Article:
One of the last legal hurdles that threatened to stop Arizona’s “social equity” cannabis license drawing has been cleared.
On Wednesday afternoon, Maricopa County Superior Court Judge James Smith denied the last-ditch effort by three social equity applicants to stall the drawing, which is scheduled for Friday.
The lead attorney on the case, Paul Conant, had argued that the drawing for the highly valued — and controversial — licenses should be delayed because the Arizona Department of Health Services had not conducted background checks on the 1,175 applicants who still remain in the pool. That could lead to some licenses being issued to people who would be disqualified, he said.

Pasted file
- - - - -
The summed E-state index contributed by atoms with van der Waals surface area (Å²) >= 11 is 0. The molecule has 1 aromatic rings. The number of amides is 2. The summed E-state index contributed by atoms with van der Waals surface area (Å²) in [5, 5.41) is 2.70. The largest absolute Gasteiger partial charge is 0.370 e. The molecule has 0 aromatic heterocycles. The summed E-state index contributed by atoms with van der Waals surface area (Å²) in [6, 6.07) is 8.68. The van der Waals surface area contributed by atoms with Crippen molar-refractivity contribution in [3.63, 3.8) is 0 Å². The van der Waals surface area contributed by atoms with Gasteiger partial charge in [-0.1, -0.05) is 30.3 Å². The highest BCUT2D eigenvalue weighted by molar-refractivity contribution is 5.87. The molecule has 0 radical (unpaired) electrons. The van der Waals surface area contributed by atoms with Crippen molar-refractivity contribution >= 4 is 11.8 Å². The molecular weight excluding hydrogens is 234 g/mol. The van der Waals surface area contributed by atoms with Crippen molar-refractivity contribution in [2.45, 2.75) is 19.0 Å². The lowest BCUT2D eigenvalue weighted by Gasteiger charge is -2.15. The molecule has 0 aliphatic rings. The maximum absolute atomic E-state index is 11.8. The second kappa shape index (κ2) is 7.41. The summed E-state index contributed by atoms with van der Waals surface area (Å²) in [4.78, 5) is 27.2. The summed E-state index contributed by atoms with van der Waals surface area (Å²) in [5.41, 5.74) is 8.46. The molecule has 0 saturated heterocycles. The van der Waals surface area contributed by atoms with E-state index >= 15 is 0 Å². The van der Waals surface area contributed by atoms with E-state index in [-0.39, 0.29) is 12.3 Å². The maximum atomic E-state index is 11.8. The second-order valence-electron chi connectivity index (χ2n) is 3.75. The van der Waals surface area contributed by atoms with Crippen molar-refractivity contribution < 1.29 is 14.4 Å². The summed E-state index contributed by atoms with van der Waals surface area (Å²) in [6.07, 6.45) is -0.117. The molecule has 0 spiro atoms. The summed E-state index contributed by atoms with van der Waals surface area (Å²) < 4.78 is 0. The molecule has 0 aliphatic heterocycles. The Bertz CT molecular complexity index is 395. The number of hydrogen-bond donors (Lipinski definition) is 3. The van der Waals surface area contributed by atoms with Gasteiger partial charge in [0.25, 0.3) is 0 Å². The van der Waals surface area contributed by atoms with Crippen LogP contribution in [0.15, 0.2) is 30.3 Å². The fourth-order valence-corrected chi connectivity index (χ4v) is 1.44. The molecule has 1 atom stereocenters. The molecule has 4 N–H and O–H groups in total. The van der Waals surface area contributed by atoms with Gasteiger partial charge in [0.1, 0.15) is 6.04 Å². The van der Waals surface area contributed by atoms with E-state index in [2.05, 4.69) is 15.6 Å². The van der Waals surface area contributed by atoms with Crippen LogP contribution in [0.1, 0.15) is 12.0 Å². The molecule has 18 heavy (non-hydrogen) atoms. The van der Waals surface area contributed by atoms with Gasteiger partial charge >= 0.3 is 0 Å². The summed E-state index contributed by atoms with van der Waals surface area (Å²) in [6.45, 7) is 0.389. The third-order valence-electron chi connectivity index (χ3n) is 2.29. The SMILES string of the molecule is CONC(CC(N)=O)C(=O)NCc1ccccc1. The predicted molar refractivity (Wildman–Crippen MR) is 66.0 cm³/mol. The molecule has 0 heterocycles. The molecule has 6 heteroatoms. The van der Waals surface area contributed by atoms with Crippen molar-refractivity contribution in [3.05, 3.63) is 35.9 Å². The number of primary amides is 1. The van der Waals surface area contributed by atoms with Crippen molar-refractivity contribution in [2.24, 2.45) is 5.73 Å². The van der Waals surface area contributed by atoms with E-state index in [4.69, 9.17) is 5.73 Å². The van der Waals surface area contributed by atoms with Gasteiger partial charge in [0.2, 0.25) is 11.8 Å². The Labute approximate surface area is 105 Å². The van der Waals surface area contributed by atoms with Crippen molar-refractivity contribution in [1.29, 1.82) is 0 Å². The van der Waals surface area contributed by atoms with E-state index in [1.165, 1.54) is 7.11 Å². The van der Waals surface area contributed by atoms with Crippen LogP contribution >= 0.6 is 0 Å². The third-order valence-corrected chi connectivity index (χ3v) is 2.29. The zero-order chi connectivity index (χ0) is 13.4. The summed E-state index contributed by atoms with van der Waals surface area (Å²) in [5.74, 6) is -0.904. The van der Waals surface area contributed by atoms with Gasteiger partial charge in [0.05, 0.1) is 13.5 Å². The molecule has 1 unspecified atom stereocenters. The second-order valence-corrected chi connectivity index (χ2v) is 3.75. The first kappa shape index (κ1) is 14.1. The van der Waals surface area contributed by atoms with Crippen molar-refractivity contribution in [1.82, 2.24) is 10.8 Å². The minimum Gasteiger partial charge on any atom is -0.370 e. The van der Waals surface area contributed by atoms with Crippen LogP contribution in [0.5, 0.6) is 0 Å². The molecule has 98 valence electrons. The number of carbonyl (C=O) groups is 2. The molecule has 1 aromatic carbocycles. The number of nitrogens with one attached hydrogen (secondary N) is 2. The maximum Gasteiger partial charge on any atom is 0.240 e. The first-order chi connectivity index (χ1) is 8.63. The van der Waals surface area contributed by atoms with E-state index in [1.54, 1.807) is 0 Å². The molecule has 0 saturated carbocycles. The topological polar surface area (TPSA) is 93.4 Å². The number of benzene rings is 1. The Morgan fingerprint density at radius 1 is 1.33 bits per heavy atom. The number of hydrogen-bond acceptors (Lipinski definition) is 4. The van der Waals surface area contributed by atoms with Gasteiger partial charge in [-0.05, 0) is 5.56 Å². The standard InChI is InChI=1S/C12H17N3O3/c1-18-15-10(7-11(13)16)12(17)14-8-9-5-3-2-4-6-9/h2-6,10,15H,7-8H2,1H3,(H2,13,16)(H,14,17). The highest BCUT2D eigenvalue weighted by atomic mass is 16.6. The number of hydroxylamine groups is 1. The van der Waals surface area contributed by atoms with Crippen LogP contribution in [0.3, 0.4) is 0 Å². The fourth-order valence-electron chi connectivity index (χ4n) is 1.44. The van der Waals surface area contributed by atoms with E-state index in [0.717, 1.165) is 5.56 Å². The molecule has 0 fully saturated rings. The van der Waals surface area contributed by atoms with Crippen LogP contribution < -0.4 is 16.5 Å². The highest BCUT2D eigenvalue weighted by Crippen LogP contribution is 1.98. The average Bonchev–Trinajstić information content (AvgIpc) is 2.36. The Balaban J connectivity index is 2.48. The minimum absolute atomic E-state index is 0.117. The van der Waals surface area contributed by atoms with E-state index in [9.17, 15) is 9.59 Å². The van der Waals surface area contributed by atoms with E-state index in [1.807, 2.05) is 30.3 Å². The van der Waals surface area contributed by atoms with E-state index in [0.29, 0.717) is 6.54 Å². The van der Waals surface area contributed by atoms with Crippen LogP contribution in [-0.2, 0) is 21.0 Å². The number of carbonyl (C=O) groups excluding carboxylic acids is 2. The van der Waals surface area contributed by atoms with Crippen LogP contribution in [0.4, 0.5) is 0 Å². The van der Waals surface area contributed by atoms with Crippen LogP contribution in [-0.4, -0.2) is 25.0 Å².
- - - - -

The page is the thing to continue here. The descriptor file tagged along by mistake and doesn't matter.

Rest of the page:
But Smith disagreed that this necessitated court intervention.
“The Court finds that the Department properly exercised power that Proposition 207 expressly gave it, used proper procedures, and used its discretion when deciding whether to hold the drawing before or after completing the checks,” Smith ruled.
He denied Conant’s request for a preliminary injunction to halt the drawing.
The lawsuit, Williams v. Arizona Department of Health Services, was not the first challenge brought against Arizona’s social equity program.
The program was created by Prop 207, the ballot initiative that legalized marijuana in the state of Arizona. Voters directed the state to create a program that promoted ownership of dispensaries by people from communities most harmed by old pot laws.